The United States on Tuesday imposed financial sanctions on an Iran-based company that it said is a cover for North Korea’s missile proliferation network, the Department of the Treasury announced.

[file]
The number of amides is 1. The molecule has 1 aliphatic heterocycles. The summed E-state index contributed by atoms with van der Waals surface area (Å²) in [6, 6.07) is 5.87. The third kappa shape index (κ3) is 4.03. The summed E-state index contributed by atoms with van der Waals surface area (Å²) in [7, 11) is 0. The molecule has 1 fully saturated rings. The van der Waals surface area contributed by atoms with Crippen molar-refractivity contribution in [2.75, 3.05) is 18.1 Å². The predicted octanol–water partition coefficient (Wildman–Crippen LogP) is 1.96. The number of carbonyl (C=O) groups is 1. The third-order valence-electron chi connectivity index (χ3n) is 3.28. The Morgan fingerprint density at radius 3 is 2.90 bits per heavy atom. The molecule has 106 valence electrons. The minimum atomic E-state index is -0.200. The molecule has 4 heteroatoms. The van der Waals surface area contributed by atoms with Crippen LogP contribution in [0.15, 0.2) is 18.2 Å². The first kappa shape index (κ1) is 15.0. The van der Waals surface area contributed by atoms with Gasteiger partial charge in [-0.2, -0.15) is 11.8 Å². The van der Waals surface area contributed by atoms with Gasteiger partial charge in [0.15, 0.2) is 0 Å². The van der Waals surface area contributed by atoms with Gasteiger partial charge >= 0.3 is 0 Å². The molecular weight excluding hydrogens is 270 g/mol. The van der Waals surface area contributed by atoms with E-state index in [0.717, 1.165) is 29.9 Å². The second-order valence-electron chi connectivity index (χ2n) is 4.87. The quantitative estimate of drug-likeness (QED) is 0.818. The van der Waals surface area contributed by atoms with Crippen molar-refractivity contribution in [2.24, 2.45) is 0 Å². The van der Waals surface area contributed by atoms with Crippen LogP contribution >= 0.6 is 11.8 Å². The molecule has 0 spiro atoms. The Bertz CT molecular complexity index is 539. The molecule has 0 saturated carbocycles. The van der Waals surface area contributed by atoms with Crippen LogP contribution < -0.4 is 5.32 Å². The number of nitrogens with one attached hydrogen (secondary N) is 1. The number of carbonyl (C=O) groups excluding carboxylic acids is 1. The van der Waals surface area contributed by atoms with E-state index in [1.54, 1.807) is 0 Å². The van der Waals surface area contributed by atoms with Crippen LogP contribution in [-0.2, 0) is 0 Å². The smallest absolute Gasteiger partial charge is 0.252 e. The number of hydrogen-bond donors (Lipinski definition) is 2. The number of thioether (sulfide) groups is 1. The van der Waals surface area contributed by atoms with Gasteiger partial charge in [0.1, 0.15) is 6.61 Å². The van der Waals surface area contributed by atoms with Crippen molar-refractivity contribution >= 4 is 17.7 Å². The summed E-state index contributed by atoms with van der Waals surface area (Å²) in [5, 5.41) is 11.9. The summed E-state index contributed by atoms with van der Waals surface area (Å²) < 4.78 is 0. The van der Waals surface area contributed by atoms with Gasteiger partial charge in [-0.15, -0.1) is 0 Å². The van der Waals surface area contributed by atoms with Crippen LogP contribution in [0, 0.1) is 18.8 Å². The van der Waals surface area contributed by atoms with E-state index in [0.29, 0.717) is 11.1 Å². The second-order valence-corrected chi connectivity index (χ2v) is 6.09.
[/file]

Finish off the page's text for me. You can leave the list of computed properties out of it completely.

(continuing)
The court’s unanimous, unsigned opinion declared that Franken “received the highest number of votes legally cast” and is entitled “to receive the certificate of election as United States senator from the state of Minnesota.” If the ruling brings an end to seven months of challenges by Coleman, Franken would become the 60th member of the Senate Democratic caucus, a move that gives the party a filibuster-proof majority in the chamber, at least on paper. The former “Saturday Night Live” writer and performer had declared victory in the disputed race after a recount ended in January, but Coleman, a Republican who had been seeking a second six-year term, went to court to challenge those results. Coleman led Franken on election night by a margin of 206 votes out of more than 2.9 million cast. The margin was narrow enough to trigger a recount, however, and that process ended in January with Franken leading by 225 votes. Coleman still could attempt to take the challenge to federal courts. But Minnesota Gov. Tim Pawlenty, a Republican, told CNN on Sunday that he would sign Franken’s election certificate if the state Supreme Court declared him the winner.